How To Lovingly Let Someone Go Regardless of The Future

By Jennifer Elizabeth Masters

There is no easy way out when it comes time to ending a relationship. Following these steps will help you sever ties without destroying each other.

The only person we can change is ourselves. JEM

If one person is unhappy in a relationship, the other will be also. If you are feeling you are heading in different directions or your core values are no longer in alignment having a conversation is imperative. Putting off a conversation delays the inevitable. To be certain that you are at the end of the relationship road, ask yourself the following questions:

  • Do we have different values?
  • Can you see a future with him or her?
  • Can you get excited about marrying this person?
  • Do you still have fun with this person?
  • Are you interested in making plans with them?
  • Do you fantasize about another person?
  • Has your partner become a stranger?
1. Be courageous and meet in person. Avoiding your partner or ignoring their calls is the easy way, but isn’t respectful. Ignoring the other person isn’t kind. You have to have a face-to-face conversation. Let them know you need to talk about an important issue in person. If you are afraid of your partner lashing out, have the conversation over the phone.

2. Meet in a quiet public place. A coffee shop, quiet restaurant, or park would work unless distance makes an in-person conversation impossible. Think about how you would feel if it were you on the receiving end. Where would you feel safe?

3. Be honest about your feelings. Lying about the reasons you want to end your relationship doesn’t serve either of you. Are you moving forward together or in opposite directions? Honesty helps the other person understand and allows them the opportunity to have clarity. If you don’t want to have further contact or be friends, don’t lie to soften the blow.

4. Explain without blame. Throwing accusations at the other person isn’t loving. Use, “I feel” statements explaining how you feel. Avoid using blanket statements about the past. Telling someone that they “never did” or “always forgot” will leave the other person feeling angry. 

5. Discuss any problems or issues no matter how small. Give your partner the respect of understanding what went wrong and how it affects you for the future. 

6. Be kind and compassionate. Breakups are difficult for both parties. There is no need to lob insults, call each other names, be angry or unkind. Tell your partner what you have enjoyed about them and what they did well. 

7. Give each other time to process. Avoid texting and calling each other to help soften the blow. What you both need now is time to tap in and feel. Constant texting and phone calls muddy the waters and give the wrong impression. Allow yourselves time to see if there is any chance of resolving the differences before you rush into a conversation. Allow a clean break by having what I call radio silence – no contact at least for three days. Sleep on your decision and see how you feel.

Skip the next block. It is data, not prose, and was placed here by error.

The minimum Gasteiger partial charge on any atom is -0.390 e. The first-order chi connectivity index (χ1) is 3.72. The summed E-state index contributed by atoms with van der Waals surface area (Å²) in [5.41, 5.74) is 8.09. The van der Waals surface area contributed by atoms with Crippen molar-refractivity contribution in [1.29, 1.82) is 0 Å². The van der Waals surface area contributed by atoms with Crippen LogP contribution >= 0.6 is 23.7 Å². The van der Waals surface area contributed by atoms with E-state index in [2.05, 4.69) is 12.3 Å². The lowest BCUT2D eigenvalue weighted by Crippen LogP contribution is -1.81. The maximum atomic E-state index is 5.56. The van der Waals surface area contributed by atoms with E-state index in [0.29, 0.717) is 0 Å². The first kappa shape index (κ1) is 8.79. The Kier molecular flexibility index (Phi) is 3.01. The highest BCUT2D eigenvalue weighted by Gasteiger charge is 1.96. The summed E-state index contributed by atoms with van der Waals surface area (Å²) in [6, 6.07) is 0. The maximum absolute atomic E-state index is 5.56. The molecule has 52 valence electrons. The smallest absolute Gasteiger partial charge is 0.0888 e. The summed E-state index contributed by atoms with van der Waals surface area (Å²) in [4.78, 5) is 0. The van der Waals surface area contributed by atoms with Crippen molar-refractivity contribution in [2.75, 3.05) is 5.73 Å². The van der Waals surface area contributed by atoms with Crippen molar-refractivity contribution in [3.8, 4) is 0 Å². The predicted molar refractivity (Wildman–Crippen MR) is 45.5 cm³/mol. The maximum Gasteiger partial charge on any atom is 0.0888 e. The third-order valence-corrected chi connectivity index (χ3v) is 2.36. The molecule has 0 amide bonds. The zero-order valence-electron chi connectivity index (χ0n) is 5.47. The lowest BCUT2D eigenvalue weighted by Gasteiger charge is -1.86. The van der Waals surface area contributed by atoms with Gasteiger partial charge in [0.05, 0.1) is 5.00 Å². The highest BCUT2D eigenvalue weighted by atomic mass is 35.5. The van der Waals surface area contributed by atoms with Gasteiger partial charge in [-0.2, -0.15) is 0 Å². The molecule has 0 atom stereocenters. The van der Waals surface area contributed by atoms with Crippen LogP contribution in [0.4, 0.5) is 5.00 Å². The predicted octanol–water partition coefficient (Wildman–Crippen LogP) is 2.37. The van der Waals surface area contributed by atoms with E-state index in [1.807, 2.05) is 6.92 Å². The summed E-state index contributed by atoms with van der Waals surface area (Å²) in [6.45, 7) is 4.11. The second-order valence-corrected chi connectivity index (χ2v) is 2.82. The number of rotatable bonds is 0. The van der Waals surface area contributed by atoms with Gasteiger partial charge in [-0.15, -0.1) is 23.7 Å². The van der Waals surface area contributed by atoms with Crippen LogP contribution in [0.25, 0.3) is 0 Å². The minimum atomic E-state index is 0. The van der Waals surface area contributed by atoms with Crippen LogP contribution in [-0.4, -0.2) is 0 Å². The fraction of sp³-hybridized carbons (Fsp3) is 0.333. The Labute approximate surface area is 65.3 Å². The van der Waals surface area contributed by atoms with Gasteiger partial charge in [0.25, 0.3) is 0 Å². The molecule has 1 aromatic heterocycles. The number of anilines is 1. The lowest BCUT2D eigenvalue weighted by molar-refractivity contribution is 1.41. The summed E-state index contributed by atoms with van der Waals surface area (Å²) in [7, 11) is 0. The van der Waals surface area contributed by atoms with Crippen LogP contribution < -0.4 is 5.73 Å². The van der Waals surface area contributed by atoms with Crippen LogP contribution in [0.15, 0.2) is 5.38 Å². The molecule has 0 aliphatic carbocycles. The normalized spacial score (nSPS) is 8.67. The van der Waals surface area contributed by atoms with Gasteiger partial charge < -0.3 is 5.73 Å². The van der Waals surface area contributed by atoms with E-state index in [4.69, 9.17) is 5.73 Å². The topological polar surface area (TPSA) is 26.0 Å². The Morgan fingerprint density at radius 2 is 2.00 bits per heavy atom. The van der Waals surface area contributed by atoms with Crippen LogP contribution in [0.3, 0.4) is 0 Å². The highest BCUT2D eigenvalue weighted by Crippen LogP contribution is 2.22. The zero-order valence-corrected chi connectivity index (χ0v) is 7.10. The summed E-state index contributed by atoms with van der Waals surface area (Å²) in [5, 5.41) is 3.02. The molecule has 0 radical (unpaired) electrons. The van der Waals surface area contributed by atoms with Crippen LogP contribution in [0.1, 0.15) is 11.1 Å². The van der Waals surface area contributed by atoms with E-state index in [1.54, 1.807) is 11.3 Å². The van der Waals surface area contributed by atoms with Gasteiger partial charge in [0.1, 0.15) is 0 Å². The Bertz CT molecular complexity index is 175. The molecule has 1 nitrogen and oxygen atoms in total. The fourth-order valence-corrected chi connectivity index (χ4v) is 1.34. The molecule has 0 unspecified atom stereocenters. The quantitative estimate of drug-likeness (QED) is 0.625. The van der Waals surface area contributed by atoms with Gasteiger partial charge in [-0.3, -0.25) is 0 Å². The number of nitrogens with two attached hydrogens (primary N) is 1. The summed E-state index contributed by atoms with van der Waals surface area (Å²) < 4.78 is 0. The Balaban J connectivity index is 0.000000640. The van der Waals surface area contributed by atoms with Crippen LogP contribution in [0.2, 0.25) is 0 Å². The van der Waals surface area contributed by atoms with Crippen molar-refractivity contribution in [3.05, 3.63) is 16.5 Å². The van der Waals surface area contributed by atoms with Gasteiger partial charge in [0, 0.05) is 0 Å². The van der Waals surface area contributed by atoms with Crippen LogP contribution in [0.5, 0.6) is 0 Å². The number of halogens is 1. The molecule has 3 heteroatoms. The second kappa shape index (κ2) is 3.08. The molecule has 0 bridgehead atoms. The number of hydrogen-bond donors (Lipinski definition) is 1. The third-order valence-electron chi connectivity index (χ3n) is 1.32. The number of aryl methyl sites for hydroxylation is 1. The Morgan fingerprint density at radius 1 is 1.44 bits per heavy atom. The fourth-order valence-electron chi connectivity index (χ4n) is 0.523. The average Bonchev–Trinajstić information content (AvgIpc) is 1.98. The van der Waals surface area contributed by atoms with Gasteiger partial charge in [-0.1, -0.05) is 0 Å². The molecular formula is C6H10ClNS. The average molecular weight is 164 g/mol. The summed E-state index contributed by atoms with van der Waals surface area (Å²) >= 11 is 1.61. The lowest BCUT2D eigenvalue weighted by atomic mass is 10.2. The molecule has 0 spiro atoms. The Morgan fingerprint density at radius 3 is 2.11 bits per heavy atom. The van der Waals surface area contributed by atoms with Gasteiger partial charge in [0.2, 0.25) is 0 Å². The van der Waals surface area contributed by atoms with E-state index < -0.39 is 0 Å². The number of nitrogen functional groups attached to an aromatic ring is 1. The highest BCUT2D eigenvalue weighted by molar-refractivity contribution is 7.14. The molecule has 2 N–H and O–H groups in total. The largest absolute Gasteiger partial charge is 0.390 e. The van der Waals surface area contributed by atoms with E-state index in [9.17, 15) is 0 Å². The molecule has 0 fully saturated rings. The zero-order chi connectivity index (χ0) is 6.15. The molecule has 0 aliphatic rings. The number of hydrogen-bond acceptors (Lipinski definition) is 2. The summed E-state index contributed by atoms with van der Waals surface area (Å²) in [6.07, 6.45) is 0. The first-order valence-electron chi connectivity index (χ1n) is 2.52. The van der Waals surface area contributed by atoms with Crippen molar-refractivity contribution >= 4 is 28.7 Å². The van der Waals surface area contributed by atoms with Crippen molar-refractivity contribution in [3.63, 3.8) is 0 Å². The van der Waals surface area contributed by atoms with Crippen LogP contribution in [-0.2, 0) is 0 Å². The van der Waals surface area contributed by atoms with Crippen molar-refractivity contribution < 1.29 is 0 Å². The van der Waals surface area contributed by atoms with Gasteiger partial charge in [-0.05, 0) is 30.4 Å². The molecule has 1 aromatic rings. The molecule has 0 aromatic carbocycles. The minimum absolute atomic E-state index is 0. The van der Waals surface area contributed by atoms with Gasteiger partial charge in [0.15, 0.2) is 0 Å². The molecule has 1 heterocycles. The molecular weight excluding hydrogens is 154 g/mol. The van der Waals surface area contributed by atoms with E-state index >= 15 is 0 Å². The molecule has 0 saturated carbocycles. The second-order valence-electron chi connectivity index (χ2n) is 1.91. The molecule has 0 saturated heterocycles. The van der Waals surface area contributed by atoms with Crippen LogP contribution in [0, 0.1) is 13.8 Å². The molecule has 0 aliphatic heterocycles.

8. Return Belongings. Rather than leaving clothes, devices or toiletries hanging in the balance return them to help give closure. We have to let go of the past to allow love to flow.
9. Sometimes a breakup is our biggest wake-up call. We all have issues. If we continue to stay in a relationship where we aren’t happy we aren’t being true to ourselves. A breakup could be what you both need to see what you really want and allow the future to unfold in a clean way. If there is a chance of reconciliation, don’t go back just to feel secure, or to have someone. Promises of change need to have physical proof of work and changes being made, rather than just words. Watch to see if actions match the promises.

10. Avoid farewell sex. There is no point in having physical contact other than a hug or kiss goodbye. Having sex only brings the two of you together strengthening the ties rather than severing them. 

Why Relationships Fail

You may eventually be able to have a friendship with this person. However, don’t expect your romantic relationship to automatically become friendly. You both need time to heal. It may take years before they are ready, if ever. Allow them to do what is best for them. 

Ending a relationship in a loving way allows peace between you rather than a battle. It is possible to remain conscious and loving through it all. Pets, children, and friends are often involved as well. A breakup can have a trickle down effect for months. 

 is a healer and love coach that clears limiting beliefs, blocks and self-sabotage from the past so that you can have the life, love and happiness you desire. A healed healer herself, she helps others overcome anxiety, depression, low self-esteem, guilt, shame, insecurities that block you from having healthy relationships and happiness. 

Connect with Jennifer to schedule your free discovery

session to see if her work is a good fit for your happiness. 

Find Jennifer’s books on

Jennifer is currently working on her third book: 

Happy Here, Happy Anywhere:

The Step-By-Step Guide to Overcoming Anxiety, Depression, and Unhappiness Without A Perscription!

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